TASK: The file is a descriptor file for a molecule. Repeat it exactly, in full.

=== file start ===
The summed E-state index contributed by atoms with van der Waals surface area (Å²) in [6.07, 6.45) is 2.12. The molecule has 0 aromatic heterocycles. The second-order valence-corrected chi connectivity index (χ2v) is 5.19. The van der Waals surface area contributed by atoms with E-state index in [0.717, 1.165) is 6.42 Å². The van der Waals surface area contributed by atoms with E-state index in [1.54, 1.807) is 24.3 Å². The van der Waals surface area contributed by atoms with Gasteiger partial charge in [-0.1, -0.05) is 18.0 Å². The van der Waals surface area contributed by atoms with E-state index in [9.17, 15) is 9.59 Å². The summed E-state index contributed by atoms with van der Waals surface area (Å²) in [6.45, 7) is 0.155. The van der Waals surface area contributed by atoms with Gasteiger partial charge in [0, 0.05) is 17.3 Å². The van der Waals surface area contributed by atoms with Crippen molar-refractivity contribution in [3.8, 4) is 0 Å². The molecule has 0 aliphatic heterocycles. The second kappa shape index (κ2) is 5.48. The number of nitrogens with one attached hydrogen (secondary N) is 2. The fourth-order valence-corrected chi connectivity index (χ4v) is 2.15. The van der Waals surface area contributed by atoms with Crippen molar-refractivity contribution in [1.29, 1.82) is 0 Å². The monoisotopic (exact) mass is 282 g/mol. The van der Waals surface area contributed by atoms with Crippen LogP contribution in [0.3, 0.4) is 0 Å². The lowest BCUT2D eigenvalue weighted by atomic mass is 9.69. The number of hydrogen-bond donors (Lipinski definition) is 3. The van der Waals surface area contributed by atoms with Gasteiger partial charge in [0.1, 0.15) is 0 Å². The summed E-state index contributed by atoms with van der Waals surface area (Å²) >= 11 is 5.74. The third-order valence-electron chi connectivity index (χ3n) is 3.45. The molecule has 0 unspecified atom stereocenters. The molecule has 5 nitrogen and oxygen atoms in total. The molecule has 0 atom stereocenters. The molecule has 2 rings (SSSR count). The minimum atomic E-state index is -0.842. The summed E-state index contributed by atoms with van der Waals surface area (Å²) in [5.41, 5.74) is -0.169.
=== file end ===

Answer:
The summed E-state index contributed by atoms with van der Waals surface area (Å²) in [6.07, 6.45) is 2.12. The molecule has 0 aromatic heterocycles. The second-order valence-corrected chi connectivity index (χ2v) is 5.19. The van der Waals surface area contributed by atoms with E-state index in [0.717, 1.165) is 6.42 Å². The van der Waals surface area contributed by atoms with E-state index in [1.54, 1.807) is 24.3 Å². The van der Waals surface area contributed by atoms with Gasteiger partial charge in [-0.1, -0.05) is 18.0 Å². The van der Waals surface area contributed by atoms with E-state index in [9.17, 15) is 9.59 Å². The summed E-state index contributed by atoms with van der Waals surface area (Å²) in [6.45, 7) is 0.155. The van der Waals surface area contributed by atoms with Gasteiger partial charge in [0, 0.05) is 17.3 Å². The van der Waals surface area contributed by atoms with Crippen molar-refractivity contribution in [3.8, 4) is 0 Å². The molecule has 0 aliphatic heterocycles. The second kappa shape index (κ2) is 5.48. The number of nitrogens with one attached hydrogen (secondary N) is 2. The fourth-order valence-corrected chi connectivity index (χ4v) is 2.15. The van der Waals surface area contributed by atoms with Crippen molar-refractivity contribution in [1.29, 1.82) is 0 Å². The monoisotopic (exact) mass is 282 g/mol. The van der Waals surface area contributed by atoms with Crippen LogP contribution in [0.3, 0.4) is 0 Å². The lowest BCUT2D eigenvalue weighted by atomic mass is 9.69. The number of hydrogen-bond donors (Lipinski definition) is 3. The van der Waals surface area contributed by atoms with Gasteiger partial charge in [0.1, 0.15) is 0 Å². The summed E-state index contributed by atoms with van der Waals surface area (Å²) >= 11 is 5.74. The third-order valence-electron chi connectivity index (χ3n) is 3.45. The molecule has 0 unspecified atom stereocenters. The molecule has 5 nitrogen and oxygen atoms in total. The molecule has 0 atom stereocenters. The molecule has 2 rings (SSSR count). The minimum atomic E-state index is -0.842. The summed E-state index contributed by atoms with van der Waals surface area (Å²) in [5.41, 5.74) is -0.169.